Halloween: Myths, Monsters & Devils

History of Halloween

Origin of Halloween

Myths, Monsters & Devils

Customs of Halloween

 

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Halloween: Myths, Monsters & Devils

There are many myths, feasts and feats associated with Halloween. The festival is often considered to open up darker side of human beings. In parts of Britain and Ireland, the Halloween night was also known as the 'Mischief Night'. People were free to go around the village playing pranks without the fear of being punished. There are many myths associated with Halloween, Vandalism, destruction and wickedness being the prime ones. Most of these have some roots in the practise of animal and human sacrifice followed by the Pagans. However, most of the Halloween tradition is pure celebration marked with bonfire, parties, harmless pranks and costume parties.

Traditionally, bats, cats, owls and other nocturnal animals were considered symbols of Halloween. They were feared, as people believed that these creatures had the power to communicate with the dead spirits. Black cats were considered reincarnations with the ability to predict future. During the Middle Ages, it was believed that witches had the power to transform into black cats.

However, there is nothing evil or devilish associated with Halloween. The original Samhian festival from the Celtic period celebrated it as a reunion with ancestors, as they believed their ancestors joined them in rejoice during celebrations. It was believed that the gates between the two worlds opened and dead friends and family crossed over in either direction. People who feared the encounter were the ones who had done something wrong and feared retaliation. It is popularly believed that the dead roamed the earth after dying until the next Samhain. In Mexico, Halloween is known as Los dias de los Muertos or the “Days of the Dead’’. People make skeleton and skull toys and candies.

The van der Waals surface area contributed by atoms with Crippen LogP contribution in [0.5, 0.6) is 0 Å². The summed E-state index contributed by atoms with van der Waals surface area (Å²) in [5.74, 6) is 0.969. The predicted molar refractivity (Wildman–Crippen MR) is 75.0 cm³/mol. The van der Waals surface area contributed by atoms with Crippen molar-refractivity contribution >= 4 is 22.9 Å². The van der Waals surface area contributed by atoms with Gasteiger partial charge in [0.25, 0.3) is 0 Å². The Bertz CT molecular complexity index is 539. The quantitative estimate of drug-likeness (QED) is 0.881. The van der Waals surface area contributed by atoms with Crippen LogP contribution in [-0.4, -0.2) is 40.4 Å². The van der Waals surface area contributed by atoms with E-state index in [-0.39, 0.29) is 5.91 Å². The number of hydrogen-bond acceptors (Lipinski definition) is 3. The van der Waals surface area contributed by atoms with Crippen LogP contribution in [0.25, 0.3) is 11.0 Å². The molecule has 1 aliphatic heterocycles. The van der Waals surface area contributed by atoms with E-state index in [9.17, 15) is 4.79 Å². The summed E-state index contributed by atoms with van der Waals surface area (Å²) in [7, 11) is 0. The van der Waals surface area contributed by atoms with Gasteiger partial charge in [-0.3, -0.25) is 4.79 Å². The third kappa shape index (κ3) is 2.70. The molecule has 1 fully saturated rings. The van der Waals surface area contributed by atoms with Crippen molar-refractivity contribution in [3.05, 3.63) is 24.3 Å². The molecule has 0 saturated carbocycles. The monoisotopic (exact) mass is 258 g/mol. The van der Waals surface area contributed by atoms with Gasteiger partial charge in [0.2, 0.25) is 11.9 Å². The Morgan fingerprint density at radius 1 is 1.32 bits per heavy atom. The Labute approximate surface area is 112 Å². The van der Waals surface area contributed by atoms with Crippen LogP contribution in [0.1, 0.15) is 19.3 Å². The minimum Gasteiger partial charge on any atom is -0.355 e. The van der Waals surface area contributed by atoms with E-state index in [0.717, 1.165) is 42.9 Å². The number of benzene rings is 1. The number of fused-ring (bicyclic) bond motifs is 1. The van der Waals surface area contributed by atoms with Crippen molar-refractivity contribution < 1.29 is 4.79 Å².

The Celts did not actually practice demonic system. It is often mistaken that Halloween was a festival in which the Celts sacrificed animals and human beings to the demonic or spiritual form of god. The Celts are known to be nature worshippers and believers. They had no faith in gods, monsters, devils, witches, spirits, and elves, but at the same time these were not considered evil and harmful. The fairies were often considered hostile and menacing to humans because they were seen as being resentful of men taking over their lands. It is believed that on the night of Samhain, the fairies would trick humans into getting lost in the fairy mounds, where they would be trapped forever.

Folk tradition tells us of some divination practices associated with Samhain. Among the most common were divinations dealing with marriage, weather, and the coming fortunes for the year. These were performed using practises like ducking for apples and apple peeling. Ducking for apples was a marriage divination. The first person to bite an apple would be the first to marry in the coming year. Apple peeling was a divination to see how long your life would be. A popular custom in Scotland, people would place stones or nuts in the ashes of the hearth before retiring for the night. Anyone whose stone had been disturbed during the night was forecast to die during the next year.

Halloween did not originate as a satanic festival, but it was essentially religious, or rather spiritual in nature Halloween’s association with Satanic worship is a modern myth. The Celts, as mentioned above didn't worship the devil.

Pagans are people who believe in more than one god. It is also a myth that that virgin princesses were offered to the lord of death on Halloween. The Celts continued with their ceremonies until they were conquered by the Roman Catholics. The Roman Catholics brought with them their own customs and traditions.

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